Queen v. Queen, No. 59

CourtCourt of Appeals of Maryland
Writing for the CourtArgued before MURPHY; MURPHY
Citation521 A.2d 320,308 Md. 574
Parties, 55 USLW 2535 David M. QUEEN v. Dora M. QUEEN. ,
Docket NumberNo. 59
Decision Date01 September 1986

Page 574

308 Md. 574
521 A.2d 320, 55 USLW 2535
David M. QUEEN
v.
Dora M. QUEEN.
No. 59, Sept. Term, 1986.
Court of Appeals of Maryland.
March 2, 1987.

[521 A.2d 321]

Page 575

Richard D. Albright, Washington, D.C., for appellant.

Paula J. Peters, Annapolis, for appellee.

Argued before MURPHY, C.J. and ELDRIDGE, COLE, RODOWSKY, COUCH, McAULIFFE and ADKINS, JJ.

MURPHY, Chief Judge.

The Property Disposition in Annulment and Divorce Law, Maryland Code (1984), § 8-201(e) of the Family Law Article defines "marital property" to mean

"the property, however titled, acquired by 1 or both parties during the marriage.

(2) 'Marital property' does not include property:

(i) acquired before the marriage;

(ii) acquired by inheritance or gift from a third party;

(iii) excluded by valid agreement; or

(iv) directly traceable to any of these sources."

The primary issue in this case is whether a lump sum workers' compensation award for permanent partial disability for injury sustained during the marriage constitutes marital property within the contemplation of § 8-201(e).

Page 576

I.

David and Dora Queen were married on October 26, 1964 and had three children during the course of their nearly twenty-year marriage, one of whom was an emancipated adult at the time the divorce proceedings began. After the wife first left the family home in late December of 1982, the parties separated and reconciled periodically throughout the first half of 1983. On July 23, 1984, the wife filed a complaint for a divorce a vinculo matrimonii from the husband. The two minor children of the parties, Peter, age six, and Hope, age sixteen, were then under the wife's care and custody.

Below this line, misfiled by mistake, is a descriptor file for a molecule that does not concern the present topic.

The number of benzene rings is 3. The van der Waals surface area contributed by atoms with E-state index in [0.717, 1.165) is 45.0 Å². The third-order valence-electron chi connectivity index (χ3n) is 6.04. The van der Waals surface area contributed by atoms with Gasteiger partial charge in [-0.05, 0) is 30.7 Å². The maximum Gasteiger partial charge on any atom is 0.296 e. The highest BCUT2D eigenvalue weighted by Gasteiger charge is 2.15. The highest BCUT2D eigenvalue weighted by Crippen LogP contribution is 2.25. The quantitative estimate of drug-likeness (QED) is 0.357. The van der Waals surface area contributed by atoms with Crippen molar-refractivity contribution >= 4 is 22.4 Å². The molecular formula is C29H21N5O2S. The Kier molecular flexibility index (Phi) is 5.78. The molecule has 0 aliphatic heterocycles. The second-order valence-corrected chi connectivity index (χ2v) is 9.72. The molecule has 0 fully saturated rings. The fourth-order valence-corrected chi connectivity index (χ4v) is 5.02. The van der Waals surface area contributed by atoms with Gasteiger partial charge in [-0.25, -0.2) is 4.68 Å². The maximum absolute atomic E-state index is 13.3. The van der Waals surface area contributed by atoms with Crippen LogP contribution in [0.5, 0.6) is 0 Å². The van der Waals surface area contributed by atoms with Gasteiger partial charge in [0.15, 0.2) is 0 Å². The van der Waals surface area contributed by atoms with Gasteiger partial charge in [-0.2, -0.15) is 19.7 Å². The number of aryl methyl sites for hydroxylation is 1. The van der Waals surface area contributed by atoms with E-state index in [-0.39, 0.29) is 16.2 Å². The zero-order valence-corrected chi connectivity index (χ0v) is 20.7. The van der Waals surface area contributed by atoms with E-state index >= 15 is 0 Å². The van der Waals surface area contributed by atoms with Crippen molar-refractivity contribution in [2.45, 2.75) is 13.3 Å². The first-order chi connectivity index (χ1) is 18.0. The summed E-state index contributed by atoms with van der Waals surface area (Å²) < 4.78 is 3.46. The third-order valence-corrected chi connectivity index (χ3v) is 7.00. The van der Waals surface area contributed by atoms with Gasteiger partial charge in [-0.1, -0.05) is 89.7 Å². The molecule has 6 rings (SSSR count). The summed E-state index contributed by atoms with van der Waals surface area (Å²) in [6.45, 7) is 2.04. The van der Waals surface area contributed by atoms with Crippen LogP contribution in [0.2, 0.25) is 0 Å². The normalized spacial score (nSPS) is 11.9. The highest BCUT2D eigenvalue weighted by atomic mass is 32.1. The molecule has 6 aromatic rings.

On April 28, 1982, before the initial separation, the husband sustained an injury to his neck and shoulders while working as an assistant pressman at Saul Lithograph Co., Inc. He had worked for this employer since 1970, but was discharged in November of 1982, shortly after he was injured. The husband received $276.70 per week in workers' compensation benefits from May 1982 to September 1983; the benefit amount was then reduced to $143.32 per week from September 1983 to June 1984. [521 A.2d 322] On June 18, 1984, the husband received a lump sum permanent partial disability settlement of $60,000, less $5,000 in attorney's fees and costs. The husband deposited the award in a separate bank account in his name only.

The Circuit Court for Calvert County (Bowen, J.) granted the wife's prayer for absolute divorce on August 12, 1985. The court determined that the marital property consisted of the parties' house in College Park, furniture acquired during the marriage, and the husband's fully vested, noncontributory, profit-sharing retirement plan. The husband was ordered to pay $300 monthly for child support.

The court entered a supplemental judgment on November 12, 1985. It determined that the lump sum permanent partial workers' compensation award was marital property. The court did not award alimony to the wife. After adjusting the equities of the parties in the marital property, the

Page 577

court ordered the husband to pay $33,490 to the wife. Custody of the minor child was permanently awarded to the wife on December 13, 1985. The husband appealed, challenging both the marital property and child custody awards. We granted certiorari before consideration of the appeal by the Court of Special Appeals to review the important issues raised in the case.

II.

We first review the husband's contention that his lump sum workers' compensation award is not marital property. In interpreting provisions of the Marital Property Act, we have considered the Report of the Governor's Commission on Domestic Relations Law (1978), which reflects the Act's history. As we said in Unkle v. Unkle, 305 Md. 587, 595, 505 A.2d 849 (1986),

"[T]he statute indicates that nonmonetary contributions within a marriage should be recognized in the event that a marriage is dissolved; that a spouse whose activities do not include the production of income may nevertheless have contributed toward the acquisition of property by either or both spouses during the marriage; that when a marriage is dissolved the property interests of the spouses should be adjusted fairly and equitably, with careful consideration given to both monetary and nonmonetary contributions made by the respective spouses; and that the accomplishment of these objectives necessitates that there be a departure from the inequity inherent in Maryland's old 'title' system of dealing with the marital property of divorcing spouses."